I have often seen songbird nestlings sitting on the ground or in low shrubs, having fallen out of their nest but still being raised by their parents. I leave them alone, as their parents know more than me about rearing their young. In Suburbia, such chicks are often taken at night by neighborhood predators such as cats, dogs, opossums and raccoons. I live in Suburbia.
Today I found an immature red-shouldered hawk (Buteo lineatus) on a levee that runs out into Orange Lake. It was sitting in the grass under a small Chinese elm sapling (Ulmus parvifolia) beside an unoccupied RV. I ran back to my RV for the camera. This was much better than a cardinal (Cardinalis cardinalis) or blue jay (Cyanocitta cristata) waif!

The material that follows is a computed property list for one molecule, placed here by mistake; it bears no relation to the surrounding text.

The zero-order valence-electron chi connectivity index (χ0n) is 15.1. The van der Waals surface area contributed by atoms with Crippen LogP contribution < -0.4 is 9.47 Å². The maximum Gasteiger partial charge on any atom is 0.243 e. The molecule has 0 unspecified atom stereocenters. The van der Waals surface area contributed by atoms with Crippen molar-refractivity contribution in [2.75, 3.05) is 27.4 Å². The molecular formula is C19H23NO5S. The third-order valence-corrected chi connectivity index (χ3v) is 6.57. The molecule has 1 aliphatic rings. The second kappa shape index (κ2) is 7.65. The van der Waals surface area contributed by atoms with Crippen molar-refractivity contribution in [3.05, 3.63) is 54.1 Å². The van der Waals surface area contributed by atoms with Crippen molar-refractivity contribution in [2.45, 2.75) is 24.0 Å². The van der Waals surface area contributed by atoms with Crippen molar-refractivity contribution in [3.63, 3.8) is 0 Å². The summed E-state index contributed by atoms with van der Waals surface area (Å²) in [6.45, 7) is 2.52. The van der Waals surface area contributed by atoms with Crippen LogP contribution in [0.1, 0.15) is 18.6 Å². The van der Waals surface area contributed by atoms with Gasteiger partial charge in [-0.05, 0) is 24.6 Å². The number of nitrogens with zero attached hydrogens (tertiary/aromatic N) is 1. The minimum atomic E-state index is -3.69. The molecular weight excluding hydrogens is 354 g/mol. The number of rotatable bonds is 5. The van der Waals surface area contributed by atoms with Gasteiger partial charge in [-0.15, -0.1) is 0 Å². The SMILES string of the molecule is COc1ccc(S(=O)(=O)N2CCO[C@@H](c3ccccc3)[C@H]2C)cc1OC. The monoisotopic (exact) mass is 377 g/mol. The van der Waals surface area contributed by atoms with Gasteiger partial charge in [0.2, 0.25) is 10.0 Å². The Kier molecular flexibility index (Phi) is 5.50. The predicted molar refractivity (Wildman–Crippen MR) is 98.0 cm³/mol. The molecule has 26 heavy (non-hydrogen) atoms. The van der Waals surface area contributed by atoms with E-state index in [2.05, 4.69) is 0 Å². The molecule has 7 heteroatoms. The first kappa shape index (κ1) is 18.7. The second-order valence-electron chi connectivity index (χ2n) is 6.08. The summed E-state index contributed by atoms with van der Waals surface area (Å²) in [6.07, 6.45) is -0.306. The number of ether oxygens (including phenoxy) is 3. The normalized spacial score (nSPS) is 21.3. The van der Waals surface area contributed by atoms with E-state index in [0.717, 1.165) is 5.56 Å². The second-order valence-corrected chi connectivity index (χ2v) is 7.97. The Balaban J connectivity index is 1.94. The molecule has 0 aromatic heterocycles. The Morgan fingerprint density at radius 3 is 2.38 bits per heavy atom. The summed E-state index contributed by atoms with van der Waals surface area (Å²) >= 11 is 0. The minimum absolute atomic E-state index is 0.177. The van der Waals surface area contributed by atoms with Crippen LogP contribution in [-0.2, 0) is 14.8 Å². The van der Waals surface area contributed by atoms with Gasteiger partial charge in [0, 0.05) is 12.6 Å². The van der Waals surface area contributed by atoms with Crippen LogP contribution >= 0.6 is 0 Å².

When approached, the bird at first hunkered down, head lower than its tail, possibly trying to remain inconspicuous in the hope that I had not yet seen it. I approached very slowly, and it then raised its shoulder feathers as if trying to look larger and more fearsome.
After I took a few photos, I guess it realized it wasn't in immediate danger, and perked up a bit and I was able to get some better pics. I hope it's there tomorrow morning but, as I have written before, there are barred owls (Strix varia) and great horned owls (Bubo virginianus) in these woods. The red-shouldered hawks hassle the great horned owl every chance they get. Hmmm, can a great horned owl carry a grudge?
I went back a little later and found it under Roger and Jean's RV, with its head tucked firmly under its wings.